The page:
Dan Elsworth of Greenlane Archaeology gave a very interesting talk on his involvement with two archaeological excavations which took place in Allithwaite in 2001 and in 2015. He began bydrawing our attention to previous references and finds mentioned in Stockdale’s Annals of Cartmel. This find was at the time thought to be Roman and was described as having zig zag patterning and was attributed to a location on Aysome road, Cartmel near a Yew Tree. However, later writings by Watkins may have led to a certain amount of confusion to the precise location of the earlier discoveries and as a result the Parish of Allithwaite became Allithwaite village. In this way Allithwaite village became a site of archaeological significance.
Dan explained that the standard practice when a planning application has been submitted in an area known to have a history of archaeological artefacts, is to carry out archaeological excavations before building work takes place. Thus two sites : one in Church Road (2001) and the other in Jack Hill (2015) have been successfully excavated but several Bronze Age and not Roman urns ( also with zig zag patterning resembling the description by Stockdale of the earlier find) of differing sizes and conditions along with some flints were excavated and are presently with Kendal Museum awaiting display.
Dan explained how a number of random trenches are dug in order to sample a site and in both the Allithwaite diggings the first trench dug successfully revealed urn cremations which had in some cases used the natural hollows in the limestone. The bones found were able to indicate gender, age and bone diseases such as osteoporosis. With the aid of cling film and plaster of Paris bandages, the urns were removed from the ground and ready for further specialised investigation. The two sites resulted in artefacts from as early as 2020 BC in the Church road site and 1800 BC in the Jack Hill site and Allithwaite is the only place to have two sites of Bronze Age artefacts in Cumbria.
Richard Sanderson gave a talk to a packed Cartmel village hall on the history and future of Backbarrow Ironworks. Richard talked about the long history of iron production in the area, using bloomeries. He then explained the important history of Backbarrow ironworks, described by Historic England as “…the best illustration nationally of iron-smelting technology development from the early 18thto the 20thcentury.” John Wilkinson’s father, Isaac, moved to Backbarrow in the 1720s and pioneered new metallurgical processes and John will have learned from him.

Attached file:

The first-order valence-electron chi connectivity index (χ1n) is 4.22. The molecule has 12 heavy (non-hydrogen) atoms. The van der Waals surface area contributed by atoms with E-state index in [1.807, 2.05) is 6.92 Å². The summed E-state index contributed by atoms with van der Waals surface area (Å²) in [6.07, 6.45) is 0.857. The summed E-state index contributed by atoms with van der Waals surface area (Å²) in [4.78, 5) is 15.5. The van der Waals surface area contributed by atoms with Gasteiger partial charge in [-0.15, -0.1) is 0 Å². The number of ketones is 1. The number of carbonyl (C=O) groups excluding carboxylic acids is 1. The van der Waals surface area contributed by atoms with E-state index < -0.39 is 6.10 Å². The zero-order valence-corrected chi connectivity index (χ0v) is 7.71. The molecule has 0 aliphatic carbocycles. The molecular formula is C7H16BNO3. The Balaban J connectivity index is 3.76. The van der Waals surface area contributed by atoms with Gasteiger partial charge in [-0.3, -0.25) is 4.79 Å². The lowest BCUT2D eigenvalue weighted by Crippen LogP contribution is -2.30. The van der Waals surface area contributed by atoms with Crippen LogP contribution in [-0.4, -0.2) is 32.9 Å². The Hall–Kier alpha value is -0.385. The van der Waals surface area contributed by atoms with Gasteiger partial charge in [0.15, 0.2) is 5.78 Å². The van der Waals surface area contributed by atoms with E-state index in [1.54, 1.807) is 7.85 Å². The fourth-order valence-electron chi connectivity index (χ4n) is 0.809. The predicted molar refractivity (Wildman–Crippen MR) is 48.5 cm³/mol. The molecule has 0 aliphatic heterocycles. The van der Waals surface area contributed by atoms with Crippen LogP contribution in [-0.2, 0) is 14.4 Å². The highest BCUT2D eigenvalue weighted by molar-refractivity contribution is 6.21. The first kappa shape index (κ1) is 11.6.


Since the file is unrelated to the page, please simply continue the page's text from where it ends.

At most, 18 people worked there and the last blast was in 1964. The metal was taken away for scrap and the trustees are now attempting to preserve and conserve the site for the future. Richard illustrated his talk with photographs of the site when it was in use and the remnants that are spread around the site.
The trustees are working with many bodies, including Historic England, and would like further support from industries and local history societies. They would like to hear from anyone who has memories of the ironworks and hope to provide conducted tours of the site in the near future.
Louise Martin, the Cultural Heritage Officer for the Headlands to Headspace initiative within the Morecambe Bay Partnership, was our September speaker. Louise presented examples of the recent archeological work; Barrow’s Military History on Walney Island, Gleaston Castle, three sites on Birkrigg Common, Hampsfell Hospice and Kirkland Tower, two sites at Jenny Barrows Point, and Warton Craggs on the south shore of the Bay. For each site available documentary evidence had been brought together and detailed recording carried out using ground survey, aerial photography using drones and geophysical surveys. One use of the data was to create dramatic 3D images. An archeological dig had been carried out at Jenny Brown’’s point. Conservation assessments were carried out and necessary restoration work identified. The projects were often carried out in partnership with Universities and all involved volunteers. Training was a key element in all the projects. The report for all the projects would be available on line.